Acute psychotic stress is associated with decreased adiponectin serum levels
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Objective: To determine the effect of acute psychotic stress on adipokine secretion in non-diabetic subjects. Research design and methods: Adiponectin, leptin, and cortisol serum levels were determined in 39 non-diabetic patients with acute psychotic stress reaction admitted to a psychiatric ward. The clinical global impression (CGI) score was used to evaluate the level of psychotic stress. Insulin sensitivity (IS) was determined by the homeostasis model assessment (HOMA). Patients were re-assessed 2 weeks after admission. During hospitalization patients were treated for variable times with either phenothiazines or thiox-anthenes. Results: The mean CGI score decreased significantly with time: 5.3±0.8 and 2.6±0.8 on admission and after 2 weeks respectively (p<0.001). On admission, the mean adiponectin level was significantly lower in patients compared to normal controls: 15.3±8.2 μg/ml and 26±12.8 μg/ml, respectively (p=0.02). It increased significantly after 2 weeks to 18.2±10 μg/ml (p=0.003). By contrast, the leptin and cortisol levels did not change significantly. No correlation was found between the changes in individual CGI scores and adiponectin levels. However, female patients with the highest stress on admission demonstrated the lowest adiponectin levels and insulin sensitivity: p=0.002 and 0.03 respectively. Conclusions: These data suggest a link between acute psychotic stress reaction and decreased serum adiponectin levels. Further studies are recommended to determine the strength of this association.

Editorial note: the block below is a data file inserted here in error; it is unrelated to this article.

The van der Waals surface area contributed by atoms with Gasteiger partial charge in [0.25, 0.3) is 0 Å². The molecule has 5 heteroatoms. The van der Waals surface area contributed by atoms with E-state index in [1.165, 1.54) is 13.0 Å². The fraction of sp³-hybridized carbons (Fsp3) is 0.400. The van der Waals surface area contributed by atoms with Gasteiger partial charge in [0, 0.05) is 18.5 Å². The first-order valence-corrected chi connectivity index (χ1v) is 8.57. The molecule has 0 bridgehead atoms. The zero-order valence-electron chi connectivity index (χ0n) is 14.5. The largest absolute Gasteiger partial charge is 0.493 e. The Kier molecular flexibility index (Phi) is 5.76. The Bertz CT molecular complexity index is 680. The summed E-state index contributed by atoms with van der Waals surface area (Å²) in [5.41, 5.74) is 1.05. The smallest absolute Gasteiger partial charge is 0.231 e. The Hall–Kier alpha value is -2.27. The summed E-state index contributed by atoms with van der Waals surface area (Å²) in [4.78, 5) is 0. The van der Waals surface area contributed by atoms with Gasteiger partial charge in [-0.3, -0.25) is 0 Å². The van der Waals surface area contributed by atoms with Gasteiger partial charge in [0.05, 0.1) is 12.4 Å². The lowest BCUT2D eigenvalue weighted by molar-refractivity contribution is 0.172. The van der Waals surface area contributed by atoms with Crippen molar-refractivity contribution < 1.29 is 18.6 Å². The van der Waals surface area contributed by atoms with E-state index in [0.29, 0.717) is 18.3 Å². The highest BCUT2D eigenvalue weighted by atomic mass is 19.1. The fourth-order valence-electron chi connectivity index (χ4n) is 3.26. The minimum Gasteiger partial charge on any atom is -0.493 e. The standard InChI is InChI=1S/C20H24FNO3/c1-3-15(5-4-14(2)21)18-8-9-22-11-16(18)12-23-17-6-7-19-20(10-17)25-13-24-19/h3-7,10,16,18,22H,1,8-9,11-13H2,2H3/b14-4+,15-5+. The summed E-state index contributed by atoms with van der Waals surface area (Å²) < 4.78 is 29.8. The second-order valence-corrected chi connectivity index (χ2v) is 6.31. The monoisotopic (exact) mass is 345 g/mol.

Key-wordsAdiponectin leptin Cortisol stress insulin sensitivity
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